In the remote Octagonal Study, Clemens wrote some of his finest works: The Adventures of Tom Sawyer (1876) and The Adventures of Huckleberry Finn (1884), both evocations of his boyhood in Hannibal; The Prince and the Pauper (1882), a novel for children with shades of social criticism; Life on the Mississippi (1883), his non-fiction ode to the Mississippi and a lost way of life. He also produced a travel book, A Tramp Abroad (1880), and A Connecticut Yankee in King Arthur’s Court (1889).
He found summer-time always his best period for literary effort, and on a hillside just by the old quarry, Mrs. Crane had built for him that spring a study ~ a little room of windows, somewhat suggestive of a pilot-house ~ overlooking the long sweep of grass and the dreamlike city below. Vines were planted that in the course of time would cover and embower it; there was a tiny fireplace for chilly days. To Twichell, of his new retreat, Clemens wrote:
“It is the loveliest study you ever saw. It is octagonal, with a peaked roof, each face filled with a spacious window, and it sits perched in complete isolation on the top of an elevation that commands leagues of valley and city and retreating ranges of distant blue hills. It is a cozy nest and just room in it for a sofa, table, and three or four chairs, and when the storms sweep down the remote valley and the lightning flashes behind the hills beyond, and the rain beats upon the roof over my head, imagine the luxury of it.”
He worked steadily there that summer. He would go up mornings, after breakfast, remaining until nearly dinner-time, say until five o’clock or after, for it was not his habit to eat luncheon. Other members of the family did not venture near the place, and if he was urgently wanted they blew a horn. Each evening he brought down his day’s performance to read to the assembled family. … The Tom Sawyer tale progressed steadily and satisfactorily. Clemens wrote Dr. Brown:
Credit: ~ Mark Twain: A Biography, by Albert Bigelow Paine.
Essays, Letters, Short Stories, Speeches …
Mark Twain produced a considerable number of essays during his long writing career. But since he frequently combined fictional and nonfictional elements in his short works, Twain’s writing, as his editors have often noted, cannot always be easily classified according to traditional literary categories such as the short story or essay, making it difficult at times precisely to determine his output within a specific genre. His versatility as an essayist is shown by the broad range of essay forms he mastered: travel letters, sketches, articles, memoirs, literary and art criticism, social and political commentary, and philosophical treatises. Writing on an astonishing variety of topics, ranging from such trivial matters as curing a cold or riding a bicycle to the major cultural and social issues of his time, Twain attracted a large and diverse audience. His essays appeared in various newspapers and in magazines with a wide readership, including the Galaxy and Harper’s, as well as in the more prestigious and literary publications such as the Atlantic Monthly and the North American Review.
Twain’s immense skill as a humorist greatly contributed to his popular appeal and became a hallmark of his writing style, which is also distinguished by his innovative use of narrative and rhetorical devices and an ability to render with accuracy and clarity the physical and emotional texture of places and events.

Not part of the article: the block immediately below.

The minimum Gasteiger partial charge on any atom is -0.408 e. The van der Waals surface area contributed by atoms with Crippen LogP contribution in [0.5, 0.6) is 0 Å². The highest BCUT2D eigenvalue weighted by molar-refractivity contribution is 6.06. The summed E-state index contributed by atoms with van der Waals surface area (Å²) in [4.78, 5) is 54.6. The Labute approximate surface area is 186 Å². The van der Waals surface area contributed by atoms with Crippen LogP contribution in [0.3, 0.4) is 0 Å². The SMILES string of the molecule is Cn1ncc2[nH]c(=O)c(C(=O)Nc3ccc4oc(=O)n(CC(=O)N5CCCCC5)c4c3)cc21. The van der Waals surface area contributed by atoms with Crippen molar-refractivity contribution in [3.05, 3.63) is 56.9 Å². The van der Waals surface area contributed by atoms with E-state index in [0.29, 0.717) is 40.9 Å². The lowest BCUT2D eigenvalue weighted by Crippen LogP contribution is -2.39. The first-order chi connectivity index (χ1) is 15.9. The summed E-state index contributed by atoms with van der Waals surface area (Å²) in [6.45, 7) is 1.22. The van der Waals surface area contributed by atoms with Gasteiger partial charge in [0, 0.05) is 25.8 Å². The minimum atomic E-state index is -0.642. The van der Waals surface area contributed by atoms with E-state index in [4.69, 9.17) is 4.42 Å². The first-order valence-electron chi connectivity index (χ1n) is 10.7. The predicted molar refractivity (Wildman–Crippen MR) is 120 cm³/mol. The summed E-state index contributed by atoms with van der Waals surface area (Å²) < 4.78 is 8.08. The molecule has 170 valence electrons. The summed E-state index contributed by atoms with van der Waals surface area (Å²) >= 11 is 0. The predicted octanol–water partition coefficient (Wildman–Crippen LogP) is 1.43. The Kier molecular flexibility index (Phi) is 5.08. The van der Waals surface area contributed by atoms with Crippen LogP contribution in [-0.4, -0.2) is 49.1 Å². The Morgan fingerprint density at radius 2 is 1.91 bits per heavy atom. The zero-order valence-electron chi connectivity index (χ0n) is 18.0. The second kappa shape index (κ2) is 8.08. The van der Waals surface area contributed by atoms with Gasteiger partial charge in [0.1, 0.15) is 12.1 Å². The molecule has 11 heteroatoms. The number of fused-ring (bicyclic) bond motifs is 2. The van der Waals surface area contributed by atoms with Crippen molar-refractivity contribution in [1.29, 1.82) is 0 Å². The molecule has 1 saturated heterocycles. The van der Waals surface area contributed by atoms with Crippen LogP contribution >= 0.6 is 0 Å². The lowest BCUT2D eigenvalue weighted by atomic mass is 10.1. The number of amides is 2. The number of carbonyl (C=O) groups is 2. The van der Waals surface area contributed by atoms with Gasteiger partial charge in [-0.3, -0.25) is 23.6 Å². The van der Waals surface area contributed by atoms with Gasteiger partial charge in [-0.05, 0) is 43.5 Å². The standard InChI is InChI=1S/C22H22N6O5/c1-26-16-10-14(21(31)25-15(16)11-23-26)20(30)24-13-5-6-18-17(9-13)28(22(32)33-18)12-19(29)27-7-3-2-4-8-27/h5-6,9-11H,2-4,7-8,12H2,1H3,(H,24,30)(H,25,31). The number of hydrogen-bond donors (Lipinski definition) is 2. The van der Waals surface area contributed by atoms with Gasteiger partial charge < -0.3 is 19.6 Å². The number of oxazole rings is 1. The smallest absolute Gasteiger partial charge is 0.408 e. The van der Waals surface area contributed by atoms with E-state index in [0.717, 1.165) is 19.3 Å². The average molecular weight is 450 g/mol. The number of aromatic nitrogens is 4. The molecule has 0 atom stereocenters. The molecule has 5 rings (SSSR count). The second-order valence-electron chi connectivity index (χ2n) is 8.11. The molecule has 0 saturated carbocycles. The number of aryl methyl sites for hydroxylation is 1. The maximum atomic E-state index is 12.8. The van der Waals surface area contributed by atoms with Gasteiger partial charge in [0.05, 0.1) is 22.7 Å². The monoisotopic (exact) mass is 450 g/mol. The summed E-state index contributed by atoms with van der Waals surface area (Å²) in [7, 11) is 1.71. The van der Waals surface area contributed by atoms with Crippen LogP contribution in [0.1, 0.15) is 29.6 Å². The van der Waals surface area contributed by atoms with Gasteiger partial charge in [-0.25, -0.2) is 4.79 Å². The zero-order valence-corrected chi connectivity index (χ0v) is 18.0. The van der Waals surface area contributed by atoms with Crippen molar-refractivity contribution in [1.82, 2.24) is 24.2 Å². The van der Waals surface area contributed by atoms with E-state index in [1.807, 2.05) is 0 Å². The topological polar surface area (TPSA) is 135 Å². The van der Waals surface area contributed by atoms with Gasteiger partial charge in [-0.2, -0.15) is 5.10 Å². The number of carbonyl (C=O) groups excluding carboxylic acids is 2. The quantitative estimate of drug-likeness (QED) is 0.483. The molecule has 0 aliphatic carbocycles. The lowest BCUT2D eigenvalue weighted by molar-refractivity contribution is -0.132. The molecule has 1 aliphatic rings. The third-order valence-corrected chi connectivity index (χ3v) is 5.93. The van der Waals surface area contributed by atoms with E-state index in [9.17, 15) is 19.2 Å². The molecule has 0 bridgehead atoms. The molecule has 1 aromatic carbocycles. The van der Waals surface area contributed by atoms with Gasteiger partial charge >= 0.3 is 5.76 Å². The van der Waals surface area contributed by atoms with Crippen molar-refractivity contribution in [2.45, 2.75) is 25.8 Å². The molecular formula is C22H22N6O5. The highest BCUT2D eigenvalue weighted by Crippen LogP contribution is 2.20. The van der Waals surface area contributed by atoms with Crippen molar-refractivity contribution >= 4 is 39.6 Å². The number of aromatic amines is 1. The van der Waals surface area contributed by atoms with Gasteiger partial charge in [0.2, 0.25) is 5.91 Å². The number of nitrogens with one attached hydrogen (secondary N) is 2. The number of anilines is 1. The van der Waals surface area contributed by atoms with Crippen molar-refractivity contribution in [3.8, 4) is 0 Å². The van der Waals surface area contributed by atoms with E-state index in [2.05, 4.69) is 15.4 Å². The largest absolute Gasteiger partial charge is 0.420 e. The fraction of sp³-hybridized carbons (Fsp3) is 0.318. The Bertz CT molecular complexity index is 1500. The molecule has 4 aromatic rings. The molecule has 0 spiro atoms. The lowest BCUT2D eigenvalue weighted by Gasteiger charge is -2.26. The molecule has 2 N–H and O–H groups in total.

Credit: ~ The Encyclopedia of the Essay.
General Washington’s Negro Body-Servant (1868)
My Late Senatorial Secretaryship (1868)
The Innocents Abroad (1869)
Mark Twain’s (Burlesque) Autobiography and First Romance (1871)
Roughing It (1872)
The Gilded Age ~ A Tale of Today (1873)
Sketches New and Old (1875)
Old Times on the Mississippi (1876)
The Adventures of Tom Sawyer (1876)
A Murder, a Mystery, and a Marriage (1876)
A True Story and the Recent Carnival of Crime (1877)
The Invalid’s Story (1877)
Punch, Brothers, Punch! and other Sketches (1878)
A Tramp Abroad (1880)
1601: ~ Conversation, … by the Social Fireside, in the Time of the Tudors (1880)
The Prince and the Pauper (1882)
Life on the Mississippi (1883)
Adventures of Huckleberry Finn (1884)
A Connecticut Yankee in King Arthur’s Court (1889)
The American Claimant (1892)
Merry Tales (1892)
Those Extraordinary Twins (1892)
The £1,000,000 Bank Note and Other New Stories (1893)
Tom Sawyer Abroad (1894)
The Tragedy of Pudd’nhead Wilson (1894)
Tom Sawyer, Detective (1896)
Personal Recollections of Joan of Arc (1896)
Following The Equator (1897)
How to Tell a Story and other Essays (1897)
Is He Dead? (1898)
The Man That Corrupted Hadleyburg (1900)
A Salutation Speech From the Nineteenth Century to the Twentieth (1900)
The Battle Hymn of the Republic, Updated (1901)
Edmund Burke on Croker and Tammany (1901)
To the Person Sitting in Darkness (1901)
A Double Barrelled Detective Story (1902)
A Dog’s Tale (1904)
Extracts from Adam’s Diary (1904)
King Leopold’s Soliloquy (1905)
The War Prayer (1905)
The $30,000 Bequest and Other Stories (1906)
What Is Man? (1906)
Eve’s Diary (1906)
Christian Science (1907)
A Horse’s Tale (1907)
Is Shakespeare Dead? (1907)
Captain Stormfield’s Visit to Heaven (1909)
Letters from the Earth (1909)
Queen Victoria’s Jubilee (1910)
My Platonic Sweetheart (1912)
The Mysterious Stranger (1916)
Mark Twain’s Autobiography (1924)
Mark Twain’s Notebook (1935)
Letters from the Earth (1962)
No. 44, The Mysterious Stranger (1969)
Concerning the Jews (1985)
Mark Twain’s Weapons of Satire:
~ Anti-Imperialist Writings on the Philippine- American War (1992)
The Bible According to Mark Twain:
~ Writings on Heaven, Eden, and the Flood (1995)